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Meet Jason Rivera

Today we’d like to introduce you to Jason Rivera.

So, before we jump into specific questions about the business, why don’t you give us some details about you and your story.
Music has always been a part of my life—some of my most prominent memories are connected to it. There were always instruments in my family’s home—a slightly out of tune piano, basses and guitars. As a toddler, I sang along with the J.S. Bach records that my aunt played while babysitting me. My father played upright bass in a professional salsa band, and my oldest brother studied bass at Berklee College of Music. This was a great environment to grow up in since as a child, I remember having musical ideas running through my mind at all times.

As a youngster, my first dive into recording was with a Fisher Price tape recorder. I would sing my melody and chord progression ideas into it. Fast forward to my teenage years when I studied drums and percussion privately and started playing in bands around New Jersey and New York. At age 18, I joined a band with my older brother as a percussionist and back up vocalist. That was a great time because not only was I performing live in New York City venues but also I was able to tour around the country playing colleges and music festivals.

After a couple of years, I wanted a break so that I could focus on painting (I was a working visual artist for many years) and teaching myself how to play guitar. I learned how to play some of my favorite songs and got my hands on a Tascam Portastudio. With that analogue tape recorder, I would take apart and reconstruct Beatles songs by recording myself playing each part and layering the tracks. I learned so much through that process.

And being able to play guitar gave me the ability to shape my song ideas and make my first attempts at songwriting. I studied fine art in college while I was writing songs and collaborating on music with friends. But at a certain point, I realized that I needed to focus 100% of my time on music. I met my (now) wife in art school, and we decided to move to Los Angeles together. Upon arriving in LA, I played guitar and piano in a handful of bands. And I really took it upon myself to hone my craft.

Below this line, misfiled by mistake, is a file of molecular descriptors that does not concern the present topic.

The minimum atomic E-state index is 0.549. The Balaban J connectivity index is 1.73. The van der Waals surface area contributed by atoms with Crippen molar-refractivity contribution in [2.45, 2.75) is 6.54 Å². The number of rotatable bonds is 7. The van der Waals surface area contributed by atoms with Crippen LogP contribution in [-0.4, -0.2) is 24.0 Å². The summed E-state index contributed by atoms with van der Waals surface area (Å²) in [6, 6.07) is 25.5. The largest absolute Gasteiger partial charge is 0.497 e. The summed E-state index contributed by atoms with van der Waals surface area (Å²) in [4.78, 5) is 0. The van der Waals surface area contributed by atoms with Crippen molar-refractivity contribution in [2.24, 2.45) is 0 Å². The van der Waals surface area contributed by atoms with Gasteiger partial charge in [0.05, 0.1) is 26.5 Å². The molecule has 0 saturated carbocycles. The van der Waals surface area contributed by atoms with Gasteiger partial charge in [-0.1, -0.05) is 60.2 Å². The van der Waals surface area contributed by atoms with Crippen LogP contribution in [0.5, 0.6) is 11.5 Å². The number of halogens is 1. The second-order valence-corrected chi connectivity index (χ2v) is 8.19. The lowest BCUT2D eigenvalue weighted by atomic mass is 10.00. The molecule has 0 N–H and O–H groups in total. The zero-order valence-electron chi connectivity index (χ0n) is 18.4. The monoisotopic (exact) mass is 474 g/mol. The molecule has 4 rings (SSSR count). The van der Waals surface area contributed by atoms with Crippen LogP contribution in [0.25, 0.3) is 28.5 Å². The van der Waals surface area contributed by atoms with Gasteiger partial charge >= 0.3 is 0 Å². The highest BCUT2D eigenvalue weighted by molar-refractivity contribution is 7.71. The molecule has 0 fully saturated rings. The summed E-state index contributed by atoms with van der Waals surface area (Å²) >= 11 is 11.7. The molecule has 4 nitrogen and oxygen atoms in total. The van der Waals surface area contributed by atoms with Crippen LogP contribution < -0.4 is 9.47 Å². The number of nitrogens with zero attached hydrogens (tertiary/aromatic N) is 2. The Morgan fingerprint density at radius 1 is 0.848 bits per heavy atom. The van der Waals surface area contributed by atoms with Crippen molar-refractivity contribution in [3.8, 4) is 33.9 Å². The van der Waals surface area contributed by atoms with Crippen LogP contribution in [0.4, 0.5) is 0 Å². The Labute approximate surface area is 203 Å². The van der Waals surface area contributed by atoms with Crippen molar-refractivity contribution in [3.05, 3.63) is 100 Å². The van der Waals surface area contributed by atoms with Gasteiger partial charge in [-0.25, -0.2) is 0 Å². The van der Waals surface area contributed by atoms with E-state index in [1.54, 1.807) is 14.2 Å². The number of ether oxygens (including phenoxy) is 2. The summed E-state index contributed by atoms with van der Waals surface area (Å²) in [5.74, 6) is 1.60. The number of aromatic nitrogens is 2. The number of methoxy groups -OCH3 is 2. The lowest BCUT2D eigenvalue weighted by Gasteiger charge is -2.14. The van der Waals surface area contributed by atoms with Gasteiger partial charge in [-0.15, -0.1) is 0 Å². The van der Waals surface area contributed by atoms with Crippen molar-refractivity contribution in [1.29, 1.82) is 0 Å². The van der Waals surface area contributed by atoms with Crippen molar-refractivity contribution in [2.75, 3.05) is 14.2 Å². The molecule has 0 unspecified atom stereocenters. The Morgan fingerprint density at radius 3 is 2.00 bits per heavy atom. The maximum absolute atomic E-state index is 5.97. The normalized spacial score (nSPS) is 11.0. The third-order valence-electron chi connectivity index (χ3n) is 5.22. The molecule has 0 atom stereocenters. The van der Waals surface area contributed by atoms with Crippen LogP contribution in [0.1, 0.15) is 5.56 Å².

I spent a lot of time furthering my guitar and piano studies. And I also became very interested in learning composition. During this time, I wound up connecting with two great musicians, my friends Aria and Josh. I learned so much about songwriting from those two. I played in a band with Aria for around six years. We wrote and recorded some great music together, and I really developed a lot as a composer during that time. While living in LA, my love of film scoring also deepened—there is so much great music that has been written for film and TV.

So I decided to enroll in the film-scoring program at UCLA. Through that program, I learned orchestration, Baroque harmony, melody and counterpoint, Classical harmony, 20th, and 21st-century composition and conducting. And I took advantage of many opportunities to write for live chamber orchestras. I will never forget the first time that I was able to write a piece of music and have the sound in my head realized by a live orchestra. Lately, I spend the majority of my time composing works that are a mixture of orchestral and electronic instruments.

I also teach private music lessons and have created a series of video-based music classes. Currently, my courses are focused on the fundamentals of songwriting and composing. I work at music seven days per week. I’m always studying something whether it’s a piano piece or new compositional techniques. I spent the last few months of 2018 limiting myself to only writing music on my upright piano. I sat at the piano with blank sheet music paper and wrote and developed my ideas.

Over the last couple of weeks, I’ve gone back in to finish some new pieces to submit to my music admin company and spending those months only writing at the piano has had a positive impact on my compositions.

We’re always bombarded by how great it is to pursue your passion, etc. – but we’ve spoken with enough people to know that it’s not always easy. Overall, would you say things have been easy for you?
For me, music, like life, has had its ups and downs. But at the end of the day, music is what you make of it. You can be fulfilled playing simple folk songs your entire life, and that would be a beautiful thing. But I’m someone who always needs to be growing as a musician and composer.

It’s been my goal for a long time that I am so connected to my craft that I have 100% freedom to execute any musical idea that comes to me without being hindered by any technical limitation. Achieving that goal is a lifelong process and requires a commitment to practice and study. And that, by its very nature, involves peaks and valleys.

We’d love to hear more about what you do.
I’m a music composer that specializes in instrumental orchestral and electronic music and my favorite part of that process is to write for live orchestras. I also teach songwriting, composition, guitar and piano lessons, both via pre-recorded online classes and private lessons.

I’m most proud of the music that I’ve written up to this point, especially my output from the last five years or so. I feel like every day I move closer to actualizing the sounds in my head. I think my background and upbringing, living in LA, and my relationships with my family and friends all feed into my musical process.

What were you like growing up?
Growing up I was always a curious child. Overall I was kind of quiet, and I would prefer to spend my time reading, drawing, painting, playing video games and tinkering on our family piano.

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